The Sunday Scaries: 6 Ways to Stop Children from Procrastinating

Every Sunday night, after a full day of sports, birthday parties, multiple meals and snacks, when you’re ready to leave the kitchen and head to the couch to watch t.v. or read a book, after you’ve told your children to pack up for school…three times, your children hit you with it. Your 3rd grader has a project due on Monday…and they didn’t start it. Your 8th grader has to read 50 pages of Lord of the Flies and annotate so that he/she/they can present to the class the next day. Your 10th grader has a chemistry test first period on Monday morning, and he/she/they hasn’t studied. 

You’re twitching and trying not to scream at your child. How can you avoid the Sunday Scaries? 

Here are 6 suggestions.

  • Boost your child’s confidence. First, please recognize that your child might be overwhelmed by an assignment, afraid that they won’t be able to complete it satisfactorily. Telling your child that you have faith in his/her/their ability to do a great job goes a long way. When a child feels that his/her/their efforts are acknowledged, a safe space is established, and he/her/they might feel motivated to get started. 
  • Set a weekend study schedule. Make sure that your child has a set time for schoolwork. We know that doing homework over the weekend is no one’s favorite activity, but if you set aside a specific time each weekend to complete tasks, it will be a more productive and manageable experience for your child. This, in turn, will help your child manage any anxiety associated with completing schoolwork over the weekends. 
  • Make sure that your child makes a “To Do” list. Your child should start this list on Mondays, checking off and adding to it throughout the week. By keeping track of homework assignments and upcoming exams, your child will see what is expected of him/her/them. Making “To Do” lists not only provides your child with a sense of order and the potential for accomplishment, it also helps to reduce a child’s stress.
  • Scaffold tasks. While making a “To Do” list will help a child recognize responsibilities, breaking down those responsibilities into manageable tasks will help him/her/them to complete their homework. If your child knows that he/she/they have a poster project due for science research the following Monday, then he/she/they can break down his/her/their project into simpler, more manageable tasks. First, they can do the research for the project, setting a completion date for this task. Next, he/she/they can create and collect graphs and images that he/she/they needs for the poster, setting a completion date for this task. And finally, he/she/they can assemble the poster, setting a completion date for this task. Therefore, one large project becomes three simpler tasks that can be completed within a reasonable amount of time.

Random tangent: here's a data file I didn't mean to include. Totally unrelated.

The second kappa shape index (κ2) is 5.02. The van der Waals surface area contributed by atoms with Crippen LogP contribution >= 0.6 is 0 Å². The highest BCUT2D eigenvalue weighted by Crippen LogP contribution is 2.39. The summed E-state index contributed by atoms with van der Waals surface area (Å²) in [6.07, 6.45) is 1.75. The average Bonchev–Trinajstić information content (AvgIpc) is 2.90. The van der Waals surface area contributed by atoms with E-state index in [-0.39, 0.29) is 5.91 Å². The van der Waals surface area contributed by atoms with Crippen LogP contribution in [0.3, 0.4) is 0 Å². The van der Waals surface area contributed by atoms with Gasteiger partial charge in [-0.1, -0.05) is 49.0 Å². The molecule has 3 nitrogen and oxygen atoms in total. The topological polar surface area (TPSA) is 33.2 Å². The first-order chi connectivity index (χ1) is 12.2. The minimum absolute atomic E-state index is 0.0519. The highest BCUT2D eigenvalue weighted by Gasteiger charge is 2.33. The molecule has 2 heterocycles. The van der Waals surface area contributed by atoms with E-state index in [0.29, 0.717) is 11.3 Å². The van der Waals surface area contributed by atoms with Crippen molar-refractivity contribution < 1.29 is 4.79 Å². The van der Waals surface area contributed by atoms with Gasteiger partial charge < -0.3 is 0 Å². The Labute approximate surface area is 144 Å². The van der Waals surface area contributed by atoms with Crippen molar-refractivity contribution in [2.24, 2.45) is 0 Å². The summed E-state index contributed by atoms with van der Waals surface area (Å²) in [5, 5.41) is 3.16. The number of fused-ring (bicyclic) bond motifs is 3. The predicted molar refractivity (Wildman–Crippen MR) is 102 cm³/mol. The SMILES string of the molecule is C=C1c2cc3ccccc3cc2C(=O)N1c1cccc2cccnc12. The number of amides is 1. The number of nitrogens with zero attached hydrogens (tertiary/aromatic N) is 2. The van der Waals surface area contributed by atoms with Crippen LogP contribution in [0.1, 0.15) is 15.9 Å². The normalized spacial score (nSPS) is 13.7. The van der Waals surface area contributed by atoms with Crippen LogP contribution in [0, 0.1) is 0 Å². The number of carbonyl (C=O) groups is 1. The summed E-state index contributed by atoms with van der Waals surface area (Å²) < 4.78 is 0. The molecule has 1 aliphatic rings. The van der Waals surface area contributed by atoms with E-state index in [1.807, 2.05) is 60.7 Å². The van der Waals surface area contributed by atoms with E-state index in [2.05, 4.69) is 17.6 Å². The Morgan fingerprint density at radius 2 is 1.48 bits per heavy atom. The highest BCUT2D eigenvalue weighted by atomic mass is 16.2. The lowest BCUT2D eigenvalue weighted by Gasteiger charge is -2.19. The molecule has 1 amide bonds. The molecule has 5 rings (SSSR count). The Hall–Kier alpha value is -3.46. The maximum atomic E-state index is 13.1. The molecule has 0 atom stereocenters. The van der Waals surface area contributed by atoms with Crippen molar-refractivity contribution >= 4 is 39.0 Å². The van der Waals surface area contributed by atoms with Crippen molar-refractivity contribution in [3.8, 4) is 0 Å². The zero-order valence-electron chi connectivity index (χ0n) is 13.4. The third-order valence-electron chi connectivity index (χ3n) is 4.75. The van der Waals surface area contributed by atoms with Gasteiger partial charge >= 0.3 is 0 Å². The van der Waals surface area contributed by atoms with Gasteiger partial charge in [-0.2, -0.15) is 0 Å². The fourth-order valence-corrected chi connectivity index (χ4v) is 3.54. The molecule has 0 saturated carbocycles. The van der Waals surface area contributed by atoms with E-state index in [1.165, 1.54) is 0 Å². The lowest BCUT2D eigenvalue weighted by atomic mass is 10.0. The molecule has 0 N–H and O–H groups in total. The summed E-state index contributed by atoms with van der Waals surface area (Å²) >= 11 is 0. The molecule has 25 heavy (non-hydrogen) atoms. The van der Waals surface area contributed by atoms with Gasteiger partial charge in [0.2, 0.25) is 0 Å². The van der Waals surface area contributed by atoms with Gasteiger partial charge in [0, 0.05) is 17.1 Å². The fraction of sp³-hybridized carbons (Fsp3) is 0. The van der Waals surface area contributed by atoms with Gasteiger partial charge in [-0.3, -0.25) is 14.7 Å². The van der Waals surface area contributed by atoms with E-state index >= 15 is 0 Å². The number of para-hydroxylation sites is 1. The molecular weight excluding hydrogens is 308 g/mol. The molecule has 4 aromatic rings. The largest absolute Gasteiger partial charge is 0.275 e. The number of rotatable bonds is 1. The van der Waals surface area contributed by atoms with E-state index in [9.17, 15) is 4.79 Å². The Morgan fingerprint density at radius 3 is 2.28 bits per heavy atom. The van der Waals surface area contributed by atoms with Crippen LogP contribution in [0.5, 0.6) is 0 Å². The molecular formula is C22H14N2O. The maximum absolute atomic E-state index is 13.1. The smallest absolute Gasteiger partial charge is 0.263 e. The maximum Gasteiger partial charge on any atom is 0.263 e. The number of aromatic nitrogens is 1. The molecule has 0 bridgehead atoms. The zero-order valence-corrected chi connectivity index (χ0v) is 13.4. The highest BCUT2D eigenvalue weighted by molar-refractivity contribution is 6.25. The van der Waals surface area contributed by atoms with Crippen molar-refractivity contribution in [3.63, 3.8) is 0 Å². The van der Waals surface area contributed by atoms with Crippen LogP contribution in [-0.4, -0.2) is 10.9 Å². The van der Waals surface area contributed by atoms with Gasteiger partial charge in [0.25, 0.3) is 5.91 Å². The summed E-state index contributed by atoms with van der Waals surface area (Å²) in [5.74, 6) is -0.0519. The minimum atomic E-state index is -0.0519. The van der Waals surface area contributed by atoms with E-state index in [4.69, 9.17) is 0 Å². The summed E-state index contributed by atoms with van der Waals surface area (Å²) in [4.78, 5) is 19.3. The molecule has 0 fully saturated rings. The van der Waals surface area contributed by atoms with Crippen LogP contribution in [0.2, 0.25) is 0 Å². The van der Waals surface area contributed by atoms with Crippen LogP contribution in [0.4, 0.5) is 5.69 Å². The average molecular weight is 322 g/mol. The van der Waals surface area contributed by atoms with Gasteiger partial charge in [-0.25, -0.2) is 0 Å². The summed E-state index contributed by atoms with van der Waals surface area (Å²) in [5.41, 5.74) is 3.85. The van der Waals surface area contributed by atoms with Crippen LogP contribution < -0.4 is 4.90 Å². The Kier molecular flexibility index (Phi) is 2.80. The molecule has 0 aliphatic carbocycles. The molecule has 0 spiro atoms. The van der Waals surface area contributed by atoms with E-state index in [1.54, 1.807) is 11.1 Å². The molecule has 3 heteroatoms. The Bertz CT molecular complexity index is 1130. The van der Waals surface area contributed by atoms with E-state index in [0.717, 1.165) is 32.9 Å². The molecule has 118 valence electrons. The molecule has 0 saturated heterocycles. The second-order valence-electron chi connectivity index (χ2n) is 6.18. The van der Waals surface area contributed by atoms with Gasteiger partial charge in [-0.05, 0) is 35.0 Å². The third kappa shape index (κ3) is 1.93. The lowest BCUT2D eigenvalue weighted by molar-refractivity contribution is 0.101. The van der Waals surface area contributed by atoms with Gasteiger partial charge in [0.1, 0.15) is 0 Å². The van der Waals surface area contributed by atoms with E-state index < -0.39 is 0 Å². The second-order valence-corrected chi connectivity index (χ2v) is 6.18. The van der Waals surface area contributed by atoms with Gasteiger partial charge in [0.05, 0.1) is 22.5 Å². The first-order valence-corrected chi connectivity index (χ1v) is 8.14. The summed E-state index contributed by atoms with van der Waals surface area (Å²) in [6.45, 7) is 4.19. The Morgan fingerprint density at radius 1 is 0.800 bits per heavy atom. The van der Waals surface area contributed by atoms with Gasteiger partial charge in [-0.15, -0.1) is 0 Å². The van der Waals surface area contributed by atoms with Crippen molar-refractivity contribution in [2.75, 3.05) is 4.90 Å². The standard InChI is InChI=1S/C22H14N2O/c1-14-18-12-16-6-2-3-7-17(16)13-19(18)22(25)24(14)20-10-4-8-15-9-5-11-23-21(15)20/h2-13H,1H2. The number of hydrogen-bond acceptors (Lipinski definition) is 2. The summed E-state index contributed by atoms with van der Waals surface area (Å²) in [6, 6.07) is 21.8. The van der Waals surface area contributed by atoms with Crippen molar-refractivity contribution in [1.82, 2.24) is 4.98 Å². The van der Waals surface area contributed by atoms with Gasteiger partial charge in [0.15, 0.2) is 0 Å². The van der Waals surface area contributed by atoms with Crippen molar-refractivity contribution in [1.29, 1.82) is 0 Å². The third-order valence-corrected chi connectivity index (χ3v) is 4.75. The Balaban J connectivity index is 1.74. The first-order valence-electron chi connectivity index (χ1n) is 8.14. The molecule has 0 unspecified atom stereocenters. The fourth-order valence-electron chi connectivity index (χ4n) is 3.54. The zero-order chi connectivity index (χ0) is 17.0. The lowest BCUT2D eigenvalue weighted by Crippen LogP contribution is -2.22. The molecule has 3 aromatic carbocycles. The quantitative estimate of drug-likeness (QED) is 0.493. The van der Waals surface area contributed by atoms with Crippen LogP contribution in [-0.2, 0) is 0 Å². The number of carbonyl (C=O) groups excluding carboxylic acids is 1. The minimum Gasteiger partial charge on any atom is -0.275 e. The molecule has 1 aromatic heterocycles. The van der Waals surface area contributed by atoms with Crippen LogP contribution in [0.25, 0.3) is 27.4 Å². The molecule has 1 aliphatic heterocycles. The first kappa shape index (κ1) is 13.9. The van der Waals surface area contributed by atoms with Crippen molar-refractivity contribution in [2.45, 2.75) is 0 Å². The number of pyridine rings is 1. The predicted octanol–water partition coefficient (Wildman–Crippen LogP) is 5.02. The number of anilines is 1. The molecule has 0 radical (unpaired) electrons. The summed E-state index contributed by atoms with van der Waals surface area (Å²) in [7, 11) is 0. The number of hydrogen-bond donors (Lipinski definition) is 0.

• Bribery works. Don’t underestimate it. This one is pretty self-explanatory. Parents don’t have to offer up a new car. Rather parents can simply entice children to motivate. Extra ice cream at Sunday night dinner if your child finishes all homework before dinnertime is an easy, low stakes way to motivate some children. Even a reminder that if he/she/they finishes their homework and studying before dinner on Sunday, he/she/they will have more free time to text with friends, play video games, watch a movie, or simply relax. 
  • Work with a tutor referred by GAMECHANGER Tutoring Connection.  Connecting with an executive functioning tutor who can help to keep your child organized and on top of assignments will relieve significant stress and fighting at home. Parents should not be responsible for ensuring that their child finishes homework, studies for tests, or has done their reading assignments. That is the child’s responsibility. Working with a tutor referred by GAMECHANGER Tutoring Connection will help to teach your child to become a more independent, responsible student…with the obvious goal of having these skills carry over into adulthood. 

So, stop the Sunday Scaries. Whether your child is in elementary school, middle school, or high school, take his/her/their work off your plate. Stop ending the weekends with a screaming match, a more stressed out than usual child, and a house filled with tension. Implement these strategies, and make every Sunday a fun day.


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